Inter-Process Silent Communication in WinRT – Part 4

The previous posts detailed how file and protocol associations allow Windows Store Apps and Desktop Apps to activate each other. There is one drawback in both mechanisms: the end user switches back and forth from Desktop and Modern UI mode when each application gets activated.

Let’s take a simple example: imagine that you want to build a calculator with a Modern UI that relies on a Desktop App to process the computations. The latter will implements a custom protocol/file association to receive the requests sent by the former. This WSA will implements its own custom protocol/file association to be notified back with the result of the processing. However, the screen will switch from the WSA to the DA when the request is sent and from the DA to the WSA when the computed result is send back. This is clearly not acceptable for the user.

WARNING: all these techniques are violating the point 3.1 from the Windows Store Requirements that states: “Your app may only depend on software listed in the Windows Store“. Therefore, you should not use them for a WSA that you plan to publish into the Windows Store because it will be rejected.

Silent activation architecture

The notion of “silent activation” behind the title of this post hides several technics required to let a WSA send requests to a DA without switching the user back and from between Modern UI and the Desktop.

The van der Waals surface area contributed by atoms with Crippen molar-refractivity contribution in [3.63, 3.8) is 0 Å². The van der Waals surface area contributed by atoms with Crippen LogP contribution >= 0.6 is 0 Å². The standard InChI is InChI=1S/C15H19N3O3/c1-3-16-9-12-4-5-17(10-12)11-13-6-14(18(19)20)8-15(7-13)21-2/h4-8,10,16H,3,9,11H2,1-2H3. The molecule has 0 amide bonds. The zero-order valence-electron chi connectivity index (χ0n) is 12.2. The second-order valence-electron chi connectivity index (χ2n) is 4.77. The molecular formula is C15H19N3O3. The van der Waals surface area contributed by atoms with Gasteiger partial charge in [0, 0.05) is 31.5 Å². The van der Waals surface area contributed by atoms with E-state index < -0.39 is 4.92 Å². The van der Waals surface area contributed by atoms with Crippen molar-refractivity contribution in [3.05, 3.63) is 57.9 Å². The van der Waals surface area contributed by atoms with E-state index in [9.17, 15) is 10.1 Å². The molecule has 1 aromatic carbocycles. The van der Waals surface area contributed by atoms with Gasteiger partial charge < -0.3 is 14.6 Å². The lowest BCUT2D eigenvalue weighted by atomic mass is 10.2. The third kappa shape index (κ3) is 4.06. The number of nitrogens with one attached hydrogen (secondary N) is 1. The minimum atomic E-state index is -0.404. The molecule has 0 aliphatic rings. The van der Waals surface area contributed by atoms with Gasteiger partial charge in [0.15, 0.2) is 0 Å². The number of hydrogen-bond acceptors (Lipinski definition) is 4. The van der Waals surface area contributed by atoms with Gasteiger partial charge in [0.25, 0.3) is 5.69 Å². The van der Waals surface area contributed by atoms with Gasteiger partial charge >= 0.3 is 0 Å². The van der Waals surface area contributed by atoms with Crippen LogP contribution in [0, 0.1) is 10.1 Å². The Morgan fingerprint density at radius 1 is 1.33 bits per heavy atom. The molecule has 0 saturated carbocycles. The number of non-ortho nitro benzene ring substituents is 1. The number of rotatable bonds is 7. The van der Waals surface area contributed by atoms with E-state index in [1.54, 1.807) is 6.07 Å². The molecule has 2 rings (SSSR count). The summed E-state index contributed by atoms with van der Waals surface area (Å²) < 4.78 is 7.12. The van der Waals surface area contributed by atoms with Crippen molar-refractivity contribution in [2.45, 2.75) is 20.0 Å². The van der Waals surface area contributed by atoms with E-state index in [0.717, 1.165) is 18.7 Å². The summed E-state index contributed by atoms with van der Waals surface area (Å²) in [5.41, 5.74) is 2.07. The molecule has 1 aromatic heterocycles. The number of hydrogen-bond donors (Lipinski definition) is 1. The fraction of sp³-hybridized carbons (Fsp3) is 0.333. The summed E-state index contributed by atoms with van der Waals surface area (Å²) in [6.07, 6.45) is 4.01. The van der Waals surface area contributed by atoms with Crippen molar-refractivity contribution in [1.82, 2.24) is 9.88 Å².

• The DA should be notified when the WSA creates a request but without leaving the Modern UI
  • The DA should run behind the scene and the WSA should know if this is not the case
  • The WSA should be notified when the DA has computed the result

Here is the solution I’m proposing for a line of business application

Silent Activation Architecture

  1. The DA registers a file system watcher for .wsaCalculator files in the WSA local data folder
  2. The WSA creates a .wsaCalculator file in its local application data and waits for the DA to process the request
  3. The DA activates the WSA and passes the request/result as a query string to its custom protocol
  4. The WSA has a timeout to detect if the DA is not processing requests

DA – How to detect that a request has been issued?

Because I don’t want the WSA to activate the DA in order to process a request, I need to find another way to communicate with it. I simply create a file with a specific extension into the WSA local data folder and wait for the result. Based on the package family name

Package Family Name In Manifest

I know where these files are stored on the file system:


So, the DA creates a FileSystemWatcher to be notified when such a file gets created and then processes the request.

Why not creating the request files in the Documents library?  Well… I do not want to add garbage files without any meaning into the user folder; this is only implementation details that should not be visible to the user. In addition, the WSA would have needed to be associated to the extension without any good reason to be activated when the user double-click one of the files.

DA – How to send the result back to the WSA?

The request parameters are read one line after the other from the file by the DA which then executes the computation. The next step to send the result back to the WSA is easy: just activates it with its associated protocol and pass the request/result as a query string as shown in the previous post.

On the other side, the WSA receives the query string in the ProtocolActivatedEventArgs.Uri.Query passed to its application OnActivated override. The result is extracted from the string and the UI is updated accordingly. However, what if the DA never answers? The WSA will wait forever!